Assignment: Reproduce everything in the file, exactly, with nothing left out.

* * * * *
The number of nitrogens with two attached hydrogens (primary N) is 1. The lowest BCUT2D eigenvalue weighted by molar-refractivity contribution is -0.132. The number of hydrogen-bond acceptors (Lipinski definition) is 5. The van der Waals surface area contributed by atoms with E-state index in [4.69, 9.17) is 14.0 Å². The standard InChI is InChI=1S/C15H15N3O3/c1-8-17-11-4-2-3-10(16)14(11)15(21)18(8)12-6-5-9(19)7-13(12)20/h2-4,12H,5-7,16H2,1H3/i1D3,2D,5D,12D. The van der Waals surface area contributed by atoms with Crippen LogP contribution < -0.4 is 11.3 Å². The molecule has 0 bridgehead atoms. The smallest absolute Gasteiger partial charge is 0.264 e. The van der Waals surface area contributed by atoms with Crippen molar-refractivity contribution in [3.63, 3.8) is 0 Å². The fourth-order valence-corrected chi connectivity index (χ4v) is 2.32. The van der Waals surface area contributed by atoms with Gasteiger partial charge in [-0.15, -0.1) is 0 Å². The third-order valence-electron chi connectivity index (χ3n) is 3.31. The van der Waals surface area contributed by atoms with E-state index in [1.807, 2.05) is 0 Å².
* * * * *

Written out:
The number of nitrogens with two attached hydrogens (primary N) is 1. The lowest BCUT2D eigenvalue weighted by molar-refractivity contribution is -0.132. The number of hydrogen-bond acceptors (Lipinski definition) is 5. The van der Waals surface area contributed by atoms with E-state index in [4.69, 9.17) is 14.0 Å². The standard InChI is InChI=1S/C15H15N3O3/c1-8-17-11-4-2-3-10(16)14(11)15(21)18(8)12-6-5-9(19)7-13(12)20/h2-4,12H,5-7,16H2,1H3/i1D3,2D,5D,12D. The van der Waals surface area contributed by atoms with Crippen LogP contribution < -0.4 is 11.3 Å². The molecule has 0 bridgehead atoms. The smallest absolute Gasteiger partial charge is 0.264 e. The van der Waals surface area contributed by atoms with Crippen molar-refractivity contribution in [3.63, 3.8) is 0 Å². The fourth-order valence-corrected chi connectivity index (χ4v) is 2.32. The van der Waals surface area contributed by atoms with Gasteiger partial charge in [-0.15, -0.1) is 0 Å². The third-order valence-electron chi connectivity index (χ3n) is 3.31. The van der Waals surface area contributed by atoms with E-state index in [1.807, 2.05) is 0 Å².